After nearly two years of consistent price declines, condominiums show momentary price stability. The condominium market in Cook County remained the weakest segment of the County’s housing market, but showed a small sign of recent improvement. In the first quarter of 2013, condominium prices were down more than five percent year over year, but did show a quarter-over-quarter improvement of roughly one percent (see Figure 1 for full price trend). Condominium prices continue to be down dramatically from their high point, showing price declines of nearly 54 percent from their peak in 2007 (see Figure 2 for cumulative annual price change).
Two-to-four unit small rental buildings
Small rental building prices showed the strongest price gains in the first quarter of 2013. Prices for small rental buildings continued their positive price trends in the beginning of 2013. Since the first quarter of 2012, prices for small rental buildings have increased by over 8 percent year over year (see Figure 1 for full price trend). Despite three consecutive quarters of price increases for small rental properties countywide, prices in the first quarter of 2013 remain at pre-2000 price levels and are still more than 56 percent below peak price levels (see Figure 2 for cumulative annual price change).
Five-or-more unit large rental buildings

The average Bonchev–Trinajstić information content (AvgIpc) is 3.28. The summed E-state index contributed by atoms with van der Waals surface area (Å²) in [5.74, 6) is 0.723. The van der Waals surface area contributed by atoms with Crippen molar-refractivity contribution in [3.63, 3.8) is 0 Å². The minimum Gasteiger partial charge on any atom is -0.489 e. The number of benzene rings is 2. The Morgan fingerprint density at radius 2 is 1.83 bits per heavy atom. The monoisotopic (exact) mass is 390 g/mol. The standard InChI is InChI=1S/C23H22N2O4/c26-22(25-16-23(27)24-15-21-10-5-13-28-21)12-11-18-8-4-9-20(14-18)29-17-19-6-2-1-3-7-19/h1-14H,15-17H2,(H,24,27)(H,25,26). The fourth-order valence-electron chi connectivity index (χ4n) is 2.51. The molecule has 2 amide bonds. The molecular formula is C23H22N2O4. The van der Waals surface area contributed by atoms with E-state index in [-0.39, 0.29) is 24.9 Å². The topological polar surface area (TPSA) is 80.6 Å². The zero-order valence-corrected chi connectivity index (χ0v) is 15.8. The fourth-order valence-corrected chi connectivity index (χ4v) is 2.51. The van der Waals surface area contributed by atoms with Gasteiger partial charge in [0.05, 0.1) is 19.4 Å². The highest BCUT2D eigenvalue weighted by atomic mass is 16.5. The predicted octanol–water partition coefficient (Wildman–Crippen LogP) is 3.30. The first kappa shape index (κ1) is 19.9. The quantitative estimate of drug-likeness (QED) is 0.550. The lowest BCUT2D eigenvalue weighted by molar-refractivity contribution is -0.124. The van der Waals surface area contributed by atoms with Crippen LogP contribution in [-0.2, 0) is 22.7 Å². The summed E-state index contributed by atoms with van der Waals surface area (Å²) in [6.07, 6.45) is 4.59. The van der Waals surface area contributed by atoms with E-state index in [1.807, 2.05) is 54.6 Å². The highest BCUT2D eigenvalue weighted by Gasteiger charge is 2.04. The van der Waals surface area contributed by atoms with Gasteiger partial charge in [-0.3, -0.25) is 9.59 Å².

After a period of strong price gains, larger multifamily rental properties have experienced recent price declines. From the fourth quarter of 2010 to the second quarter of 2012, prices for larger multifamily rental properties increased by more than 37 percent spurred by rising rental demand in Cook County and a limited pipeline of new apartment buildings entering the market. In neighborhoods with strong rental markets, this created increased demand for existing apartment buildings and led to rapidly rising prices for these buildings. Since reaching that high point in the second quarter of 2012, however, prices for larger multifamily rental buildings have declined by 16 percent, and have declined by over 11 percent when compared to the first quarter of 2012. During this period, a growing number of large multifamily rental projects went online or were announced. This had the likely effect of reducing both the demand and price for existing buildings (see Figure 1 for full price trend and Figure 2 for cumulative annual price changes).